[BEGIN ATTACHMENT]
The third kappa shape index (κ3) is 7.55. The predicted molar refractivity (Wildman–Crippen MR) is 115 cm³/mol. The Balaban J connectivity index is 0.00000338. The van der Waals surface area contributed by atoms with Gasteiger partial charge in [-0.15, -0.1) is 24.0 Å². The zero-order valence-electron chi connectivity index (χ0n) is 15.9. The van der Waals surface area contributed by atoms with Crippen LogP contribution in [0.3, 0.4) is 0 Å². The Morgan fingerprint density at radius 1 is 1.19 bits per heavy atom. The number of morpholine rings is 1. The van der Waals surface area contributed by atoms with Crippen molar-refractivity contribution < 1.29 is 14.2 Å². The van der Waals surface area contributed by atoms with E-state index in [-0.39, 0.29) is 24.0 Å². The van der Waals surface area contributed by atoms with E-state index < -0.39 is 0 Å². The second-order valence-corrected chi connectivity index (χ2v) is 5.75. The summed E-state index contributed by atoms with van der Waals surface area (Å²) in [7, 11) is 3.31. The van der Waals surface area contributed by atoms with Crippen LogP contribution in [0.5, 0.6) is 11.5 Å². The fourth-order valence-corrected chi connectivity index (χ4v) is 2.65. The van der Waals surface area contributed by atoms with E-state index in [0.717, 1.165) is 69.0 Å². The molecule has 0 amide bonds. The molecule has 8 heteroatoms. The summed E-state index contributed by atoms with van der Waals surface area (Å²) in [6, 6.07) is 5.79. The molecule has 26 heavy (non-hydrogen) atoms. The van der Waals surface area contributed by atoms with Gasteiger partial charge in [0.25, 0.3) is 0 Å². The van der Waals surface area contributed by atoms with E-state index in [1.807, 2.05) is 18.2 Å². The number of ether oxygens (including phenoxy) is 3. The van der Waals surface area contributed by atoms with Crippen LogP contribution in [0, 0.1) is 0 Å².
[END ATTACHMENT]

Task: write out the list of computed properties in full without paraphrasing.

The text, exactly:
The third kappa shape index (κ3) is 7.55. The predicted molar refractivity (Wildman–Crippen MR) is 115 cm³/mol. The Balaban J connectivity index is 0.00000338. The van der Waals surface area contributed by atoms with Gasteiger partial charge in [-0.15, -0.1) is 24.0 Å². The zero-order valence-electron chi connectivity index (χ0n) is 15.9. The van der Waals surface area contributed by atoms with Crippen LogP contribution in [0.3, 0.4) is 0 Å². The Morgan fingerprint density at radius 1 is 1.19 bits per heavy atom. The number of morpholine rings is 1. The van der Waals surface area contributed by atoms with Crippen molar-refractivity contribution < 1.29 is 14.2 Å². The van der Waals surface area contributed by atoms with E-state index in [-0.39, 0.29) is 24.0 Å². The van der Waals surface area contributed by atoms with E-state index < -0.39 is 0 Å². The second-order valence-corrected chi connectivity index (χ2v) is 5.75. The summed E-state index contributed by atoms with van der Waals surface area (Å²) in [7, 11) is 3.31. The van der Waals surface area contributed by atoms with Crippen LogP contribution in [0.5, 0.6) is 11.5 Å². The fourth-order valence-corrected chi connectivity index (χ4v) is 2.65. The van der Waals surface area contributed by atoms with E-state index in [0.717, 1.165) is 69.0 Å². The molecule has 0 amide bonds. The molecule has 8 heteroatoms. The summed E-state index contributed by atoms with van der Waals surface area (Å²) in [6, 6.07) is 5.79. The molecule has 26 heavy (non-hydrogen) atoms. The van der Waals surface area contributed by atoms with Gasteiger partial charge in [0.25, 0.3) is 0 Å². The van der Waals surface area contributed by atoms with E-state index in [1.807, 2.05) is 18.2 Å². The number of ether oxygens (including phenoxy) is 3. The van der Waals surface area contributed by atoms with Crippen LogP contribution in [0, 0.1) is 0 Å².